Promoting renewable energy technologies for small-scale farmers in Cambodia
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Promoting renewable energy technologies for small-scale farmers in CambodiaEstimated reading time: 4 minutes
Four years ago, when the IFAD-supported S-RET project was first launched, the most common question was “what are RETs?” As we soon learned, many communities and policymakers were unfamiliar with the sector. Today, we have come a long way with integrating RETs – renewable energy technologies – into small-scale agricultural production.
Small-scale agriculture is vulnerable to climate change, and in turn, it poses its own risks to the environment. For example, activities like water pumping, post-harvest processing, and transport overwhelmingly rely on diesel engines. Many of these engines are old and inefficient, not to mention dependent on fossil fuels and their volatile prices. Nevertheless, very few institutions to date have considered integrating RETs in small-scale agriculture. Some of this reluctance is understandable – RETs are often perceived as too expensive or insufficiently tested.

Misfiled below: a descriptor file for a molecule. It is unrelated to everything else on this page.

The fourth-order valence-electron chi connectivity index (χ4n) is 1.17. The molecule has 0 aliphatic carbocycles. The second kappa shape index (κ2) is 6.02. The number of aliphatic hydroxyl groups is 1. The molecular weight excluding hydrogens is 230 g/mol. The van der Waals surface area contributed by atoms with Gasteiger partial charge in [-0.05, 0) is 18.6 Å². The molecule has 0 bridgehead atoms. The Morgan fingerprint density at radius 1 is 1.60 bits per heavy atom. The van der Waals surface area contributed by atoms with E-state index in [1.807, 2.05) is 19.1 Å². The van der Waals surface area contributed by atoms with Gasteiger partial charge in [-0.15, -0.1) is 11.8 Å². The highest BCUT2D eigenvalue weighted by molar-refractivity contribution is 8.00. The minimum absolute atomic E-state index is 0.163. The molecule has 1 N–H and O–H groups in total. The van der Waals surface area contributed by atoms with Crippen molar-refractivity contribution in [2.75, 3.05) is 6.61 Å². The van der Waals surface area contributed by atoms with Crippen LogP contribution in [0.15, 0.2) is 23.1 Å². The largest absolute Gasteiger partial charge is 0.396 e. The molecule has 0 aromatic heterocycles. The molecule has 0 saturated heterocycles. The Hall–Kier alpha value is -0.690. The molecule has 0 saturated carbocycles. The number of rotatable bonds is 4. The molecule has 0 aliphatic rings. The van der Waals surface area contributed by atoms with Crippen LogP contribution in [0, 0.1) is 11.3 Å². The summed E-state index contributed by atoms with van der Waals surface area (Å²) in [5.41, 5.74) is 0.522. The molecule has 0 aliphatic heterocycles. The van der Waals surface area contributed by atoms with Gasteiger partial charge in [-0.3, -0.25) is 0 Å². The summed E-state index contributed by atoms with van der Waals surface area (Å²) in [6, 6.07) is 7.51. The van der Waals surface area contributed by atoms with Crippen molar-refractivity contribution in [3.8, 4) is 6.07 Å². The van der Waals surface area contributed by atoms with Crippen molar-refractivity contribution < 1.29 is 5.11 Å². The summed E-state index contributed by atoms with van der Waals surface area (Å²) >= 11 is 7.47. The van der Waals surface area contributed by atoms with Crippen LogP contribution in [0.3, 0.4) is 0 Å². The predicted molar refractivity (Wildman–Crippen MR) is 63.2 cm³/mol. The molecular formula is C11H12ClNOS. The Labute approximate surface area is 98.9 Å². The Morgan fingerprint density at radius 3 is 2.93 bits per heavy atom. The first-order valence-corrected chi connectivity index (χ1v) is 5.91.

S-RET, however, has convinced many stakeholders that these technologies are viable. To date, the project has implemented more than 4,500 renewable energy units throughout Cambodia and beyond, thanks to partnerships with renewable energy companies, technical institutes, and national- and provincial-level extension staff. Recently, the Global Environment Facility (GEF) selected S-RET as one of their Global Good Practice Projects.
A look at some of S-RET’s crucial partnerships
EcoSun, for example, is promoting a solar portable pump that provides access to water during the dry season for high-value crops. These pumps save each farmer an average of 2-3 litres of gasoline per day.